‘They are being stretched to their limit’: Island Health officials plea to residents to follow rules amid COVID-19 third wave

‘They are being stretched to their limit’: Island Health officials plea to residents to follow rules amid COVID-19 third wave
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Island Health authorities say although there are technically enough beds, that's not what's overloading our system

Officials with the Island Health authority are pleading to residents to follow public health orders and guidelines to alleviate the pressure on healthcare teams amid the third wave of COVID-19.

In a public statement released by the health authority on Friday, officials suggest that healthcare teams have been working long hours in order to mitigate the spread of COVID-19 as there has been an increasing presence of the new variants of concern.

“Our healthcare teams are tired. Many are on the verge of exhaustion,” reads a joint statement from Dr. Richard Stanwick, Chief Medical Health Officer, and Dr. Ben Williams, Chief Medical Executive.

Island Health says that it currently has the necessary infrastructure and capacity with respect to critical care beds and ventilators in order to handle the increasing number of hospitalizations from COVID-19, however, suggests that occupancy numbers and ventilator supply don’t paint the full picture.

“For every person in a critical care bed, whether they are being treated for COVID-19 or another serious medical condition, a team of dedicated professionals is required to deliver care,” reads the joint statement.

“It is a system that relies on people. Our people are dedicated, diligent and resilient, and their commitment to providing excellent care is unwavering. But they are being stretched to their limit as this pandemic continues.”

Health officials are calling on the communities around Vancouver Island to adhere to public health orders and guidelines to prevent overloading the health system as B.C. continues to see high daily case numbers.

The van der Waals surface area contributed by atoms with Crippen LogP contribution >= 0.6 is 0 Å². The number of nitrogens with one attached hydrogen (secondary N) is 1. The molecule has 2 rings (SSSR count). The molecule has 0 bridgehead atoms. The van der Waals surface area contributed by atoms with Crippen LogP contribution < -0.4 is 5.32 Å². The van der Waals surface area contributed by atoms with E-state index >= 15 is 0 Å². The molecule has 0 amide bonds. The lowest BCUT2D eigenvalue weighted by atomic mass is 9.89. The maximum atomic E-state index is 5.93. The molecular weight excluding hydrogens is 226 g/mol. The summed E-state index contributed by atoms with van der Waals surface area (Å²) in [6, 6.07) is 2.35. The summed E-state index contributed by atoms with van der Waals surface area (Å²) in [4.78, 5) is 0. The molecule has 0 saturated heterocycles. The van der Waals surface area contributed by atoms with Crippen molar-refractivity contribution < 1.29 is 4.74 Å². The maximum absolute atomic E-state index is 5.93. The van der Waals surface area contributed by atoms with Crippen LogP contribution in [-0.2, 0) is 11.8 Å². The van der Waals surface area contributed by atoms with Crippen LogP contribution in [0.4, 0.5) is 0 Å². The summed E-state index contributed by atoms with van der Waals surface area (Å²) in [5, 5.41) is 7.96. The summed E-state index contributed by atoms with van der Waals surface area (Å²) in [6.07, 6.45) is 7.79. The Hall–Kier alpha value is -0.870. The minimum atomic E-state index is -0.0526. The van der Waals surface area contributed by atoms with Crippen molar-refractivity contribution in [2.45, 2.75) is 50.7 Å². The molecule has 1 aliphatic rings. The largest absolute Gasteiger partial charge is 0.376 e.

“Until we have sufficient community immunity, help reduce the burden on the healthcare system by not gathering indoors with people we don’t live with, avoiding all non-essential travel by staying local, and staying home when sick,” reads the statement.

Due to the continued high volume of cases, British Columbia implemented new travel restrictions on Friday, which limit non-essential movement between health authorities.

Earlier this week, the “circuit breaker” restrictions were also extended until May 25, banning things like indoor dining at restaurants and group fitness activities.

On Thursday, British Columbia announced 1,006 new cases of COVID-19 across the province with 37 of those being with the Island Health region. As of April 22, there were 307 active cases around Vancouver Island.

Both health and government officials are hoping the latest measures will help flatten the curve in British Columbia while more people continue to receive vaccinations.

“Your efforts to stick to these principles are a show of support for our frontline workers,” concludes the statement. “And they need all that support more than ever right now.”

British Columbians 18 and older, hoping to register for the vaccine, are able to do so by visiting the government’s website.

Graham CoxGraham Cox

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